Of all the many possible reasons Jeb Bush seems to have backed off his earlier intention to endorse Mitt Romney, Politico’s Ben White received the most plausible I’ve heard. White tweeted yesterday that he heard from people close to Bush and was told: “Jeb won’t endorse in part because he knows Romney needs to show he can take down Newt w/out help.”

This is consistent with one way Republican and Democratic nominations differ. The Democratic approach, especially when nominating a more left-wing candidate, is to allow allies and especially the media to try and drag the candidate across the finish line. Sometimes it works–witness the current occupant of the White House. Sometimes it doesn’t–it was simply too much to ask that the country elect John Kerry president. Bush knows the GOP nominee will get even harsher scrutiny, and he must be able to stand on his own. But follow this line of thought a step further, and it begins to look like withholding his endorsement was the best thing Bush could have done for Romney, right now.

Consider: the more “establishment” support Romney gets, the more Gingrich looks like the “outsider”–a remarkable, but understandable, piece of branding. Additionally, Romney’s biggest failing as a candidate seems to be his inability to connect with voters. It’s possible that many just cannot relate to the portrait of a man who doesn’t seem to have faced enough adversity in his life. Leave aside whether or not that is actually the case, since it’s subjective. Narratives stick. And if this is one signal being picked up by a majority of the electorate, then a bit of adversity may help.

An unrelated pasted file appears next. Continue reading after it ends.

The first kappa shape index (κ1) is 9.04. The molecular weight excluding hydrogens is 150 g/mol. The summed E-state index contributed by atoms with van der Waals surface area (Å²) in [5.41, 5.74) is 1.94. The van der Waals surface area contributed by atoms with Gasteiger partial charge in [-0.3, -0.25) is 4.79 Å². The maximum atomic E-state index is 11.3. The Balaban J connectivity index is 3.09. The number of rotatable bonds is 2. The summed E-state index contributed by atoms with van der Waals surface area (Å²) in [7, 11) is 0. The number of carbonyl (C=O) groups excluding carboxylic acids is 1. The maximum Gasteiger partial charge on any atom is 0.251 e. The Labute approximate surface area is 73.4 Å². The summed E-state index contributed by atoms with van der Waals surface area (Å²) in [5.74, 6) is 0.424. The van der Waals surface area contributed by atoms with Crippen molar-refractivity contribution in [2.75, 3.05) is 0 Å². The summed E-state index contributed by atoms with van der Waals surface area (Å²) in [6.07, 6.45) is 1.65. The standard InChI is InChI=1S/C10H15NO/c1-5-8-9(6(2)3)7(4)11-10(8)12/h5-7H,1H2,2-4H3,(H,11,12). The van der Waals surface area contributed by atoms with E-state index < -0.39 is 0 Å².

In their new biography of Romney, Michael Kranish and Scott Helman tell the story of young Mitt’s first moment of public humiliation. In high school, Romney joined the cross-country team for a 2.5-mile race at halftime of one of the school’s football games. Romney, in his excitement, treated the run as a sprint:

Everyone except Mitt returned before the second half began. Finally, the several hundred spectators noticed Mitt making an agonizingly slow approach to the cinder track. “Mitt kept falling and getting up, falling and getting up, and eventually he just crawled across the line,” [childhood friend Graham] McDonald recalled. It could have been one of the most humiliating moments of his young life. But then the crowd began to rise to its feet, giving Mitt a standing ovation for his effort. “It was definitely looked upon as a show of character. Other people would have quit,” another classmate, Sidney Barthwell, Jr., said.

The authors write that Romney learned a lesson about pacing himself that he keeps in mind to this day. But he probably learned another lesson: people like the scrappy underdog. Gingrich has played that role in this campaign virtually the entire time. Romney has played the frontrunner, the too-perfect contender it is easy to respect, but not root for.

Now Romney’s campaign is in free fall. Gingrich’s aggression is legendary, and it is not missing from this fight. Romney thinks he needs someone like Jeb Bush to come to his rescue. But Bush knows better. Romney will have to embody his own campaign message: he’ll have to earn it.

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